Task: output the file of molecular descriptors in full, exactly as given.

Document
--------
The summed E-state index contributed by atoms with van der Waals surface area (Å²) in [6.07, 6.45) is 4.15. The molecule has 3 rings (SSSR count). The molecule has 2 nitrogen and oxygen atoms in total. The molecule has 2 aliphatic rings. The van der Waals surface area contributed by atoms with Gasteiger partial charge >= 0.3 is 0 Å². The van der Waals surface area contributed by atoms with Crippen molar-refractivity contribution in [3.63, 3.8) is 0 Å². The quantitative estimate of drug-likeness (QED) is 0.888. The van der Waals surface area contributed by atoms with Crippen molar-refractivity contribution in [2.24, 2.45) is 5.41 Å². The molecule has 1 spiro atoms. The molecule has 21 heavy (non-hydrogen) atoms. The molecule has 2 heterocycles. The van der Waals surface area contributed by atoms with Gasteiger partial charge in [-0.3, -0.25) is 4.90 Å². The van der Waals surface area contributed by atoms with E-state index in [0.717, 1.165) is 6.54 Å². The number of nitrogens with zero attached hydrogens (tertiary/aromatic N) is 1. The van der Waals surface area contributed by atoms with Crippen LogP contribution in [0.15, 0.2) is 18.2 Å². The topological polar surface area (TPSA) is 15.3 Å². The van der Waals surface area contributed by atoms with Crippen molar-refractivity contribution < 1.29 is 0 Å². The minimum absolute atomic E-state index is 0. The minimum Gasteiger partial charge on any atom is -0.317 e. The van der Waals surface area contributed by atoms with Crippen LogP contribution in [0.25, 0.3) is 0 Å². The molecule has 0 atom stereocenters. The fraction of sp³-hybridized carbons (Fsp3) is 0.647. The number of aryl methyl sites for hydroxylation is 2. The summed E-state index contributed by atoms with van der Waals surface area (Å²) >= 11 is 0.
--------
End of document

The summed E-state index contributed by atoms with van der Waals surface area (Å²) in [6.07, 6.45) is 4.15. The molecule has 3 rings (SSSR count). The molecule has 2 nitrogen and oxygen atoms in total. The molecule has 2 aliphatic rings. The van der Waals surface area contributed by atoms with Gasteiger partial charge >= 0.3 is 0 Å². The van der Waals surface area contributed by atoms with Crippen molar-refractivity contribution in [3.63, 3.8) is 0 Å². The quantitative estimate of drug-likeness (QED) is 0.888. The van der Waals surface area contributed by atoms with Crippen molar-refractivity contribution in [2.24, 2.45) is 5.41 Å². The molecule has 1 spiro atoms. The molecule has 21 heavy (non-hydrogen) atoms. The molecule has 2 heterocycles. The van der Waals surface area contributed by atoms with Gasteiger partial charge in [-0.3, -0.25) is 4.90 Å². The van der Waals surface area contributed by atoms with E-state index in [0.717, 1.165) is 6.54 Å². The number of nitrogens with zero attached hydrogens (tertiary/aromatic N) is 1. The van der Waals surface area contributed by atoms with Crippen LogP contribution in [0.15, 0.2) is 18.2 Å². The topological polar surface area (TPSA) is 15.3 Å². The van der Waals surface area contributed by atoms with Crippen molar-refractivity contribution < 1.29 is 0 Å². The minimum absolute atomic E-state index is 0. The minimum Gasteiger partial charge on any atom is -0.317 e. The van der Waals surface area contributed by atoms with Crippen LogP contribution in [0.25, 0.3) is 0 Å². The molecule has 0 atom stereocenters. The fraction of sp³-hybridized carbons (Fsp3) is 0.647. The number of aryl methyl sites for hydroxylation is 2. The summed E-state index contributed by atoms with van der Waals surface area (Å²) >= 11 is 0.